At least six urinary metabolite ratios of caffeine have been proposed as probes for in vivo CYP1A2 activity and three for in vivo NAT2 activity. Claims for the frequency distribution of the activity of CYP1A2 based on these empirical ratios have varied from log-normal to trimodal. We have examined the validity of these nine ratios by developing computer simulations using values reported in the literature for the kinetic parameters of caffeine and its metabolites. The results show that the sensitivity of the ratios to confounding variables is, in some cases, greater than their sensitivity to the activity of the enzyme that they are intended to mark. The six CYP1A2 ratios did not exhibit the same pattern of dependency on confounding variables which, in turn, resulted in different shapes of population distributions for each ratio as enzyme activity was varied systematically. Although the dependency of the three NAT2 ratios on confounding variable was less marked, they also showed different patterns of dependency. The outcomes of the simulations were consistent with much of the experimental data on caffeine metabolite ratios. To support the findings from the simulations, simplified equations for each metabolite ratio were derived which emphasize the dominant determinants. With some of the CYP1A2 ratios urine flow was significant to the point where its variance and heterogeneity between populations could lead to spurious detection of polymorphism in CYP1A2 function. Also, if the variability of a dominant confounding factor was high and sensitivity of the ratio to intrinsic CYP1A2 activity was low, any polymorphism in the latter would be obscured. When a specific time interval was defined for urine collection, this time was shown to be a critical factor in the ability to discriminate bimodality in some of the ratios, when a marked polymorphism in enzyme activity was assumed. Those ratios which have shown no evidence for bimodality in CYP1A2 function in experimental studies are inherently more discriminant of such heterogeneity compared to those ratios which have been claimed to detect polymorphism of CYP1A2 from experimental data. While recommending a ‘best buy’ from amongst the caffeine urinary metabolite ratios, we favor plasma/saliva indices (caffeine half-life or paraxanthine/caffeine ratio in a spot sample).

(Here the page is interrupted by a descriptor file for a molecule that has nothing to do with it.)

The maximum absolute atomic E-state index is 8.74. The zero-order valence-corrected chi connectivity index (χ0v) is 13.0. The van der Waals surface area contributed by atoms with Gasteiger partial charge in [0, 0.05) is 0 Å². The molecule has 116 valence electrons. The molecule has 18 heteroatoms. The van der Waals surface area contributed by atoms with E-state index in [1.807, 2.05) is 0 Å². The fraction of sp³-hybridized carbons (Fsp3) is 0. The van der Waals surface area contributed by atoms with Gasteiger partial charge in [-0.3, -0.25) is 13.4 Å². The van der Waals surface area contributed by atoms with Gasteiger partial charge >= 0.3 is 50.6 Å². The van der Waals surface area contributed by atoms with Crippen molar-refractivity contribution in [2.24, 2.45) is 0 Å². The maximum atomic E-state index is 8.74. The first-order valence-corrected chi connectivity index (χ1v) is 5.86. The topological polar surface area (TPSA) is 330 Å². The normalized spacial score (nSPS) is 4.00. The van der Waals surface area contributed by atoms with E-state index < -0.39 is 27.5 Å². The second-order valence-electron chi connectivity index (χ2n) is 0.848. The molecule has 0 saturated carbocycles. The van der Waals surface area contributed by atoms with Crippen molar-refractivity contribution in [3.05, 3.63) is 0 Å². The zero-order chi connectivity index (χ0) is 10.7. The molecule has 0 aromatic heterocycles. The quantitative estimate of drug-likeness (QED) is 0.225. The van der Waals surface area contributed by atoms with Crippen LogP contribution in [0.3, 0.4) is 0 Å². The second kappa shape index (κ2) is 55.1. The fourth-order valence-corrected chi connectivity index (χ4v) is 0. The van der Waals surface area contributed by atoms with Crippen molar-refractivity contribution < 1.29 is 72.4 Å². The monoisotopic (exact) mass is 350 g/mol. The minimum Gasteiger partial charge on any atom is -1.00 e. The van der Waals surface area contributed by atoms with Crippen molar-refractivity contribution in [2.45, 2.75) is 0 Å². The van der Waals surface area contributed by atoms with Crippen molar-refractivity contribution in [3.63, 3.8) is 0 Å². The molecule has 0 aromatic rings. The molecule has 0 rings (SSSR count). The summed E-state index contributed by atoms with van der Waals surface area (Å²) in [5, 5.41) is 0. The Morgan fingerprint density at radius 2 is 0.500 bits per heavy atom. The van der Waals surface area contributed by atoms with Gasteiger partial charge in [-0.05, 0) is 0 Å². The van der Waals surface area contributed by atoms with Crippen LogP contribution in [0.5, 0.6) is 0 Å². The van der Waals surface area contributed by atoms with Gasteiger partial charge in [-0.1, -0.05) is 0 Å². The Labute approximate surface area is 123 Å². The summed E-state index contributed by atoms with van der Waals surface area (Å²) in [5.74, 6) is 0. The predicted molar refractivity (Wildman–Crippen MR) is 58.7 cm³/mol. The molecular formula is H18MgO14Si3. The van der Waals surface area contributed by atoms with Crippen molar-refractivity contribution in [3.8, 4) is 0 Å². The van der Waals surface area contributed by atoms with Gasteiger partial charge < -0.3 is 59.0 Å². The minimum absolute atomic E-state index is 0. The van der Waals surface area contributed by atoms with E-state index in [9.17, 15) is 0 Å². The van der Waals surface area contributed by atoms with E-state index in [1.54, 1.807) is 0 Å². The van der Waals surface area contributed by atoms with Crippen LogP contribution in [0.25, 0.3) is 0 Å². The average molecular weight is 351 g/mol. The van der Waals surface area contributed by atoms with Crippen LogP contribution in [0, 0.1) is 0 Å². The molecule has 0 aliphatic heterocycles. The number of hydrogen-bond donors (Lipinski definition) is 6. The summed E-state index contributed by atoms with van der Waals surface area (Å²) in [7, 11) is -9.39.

Author(s): Amin Rostami-Hodjegan, Samuli Nurminen, Peter Jackson, Geoffrey Tucker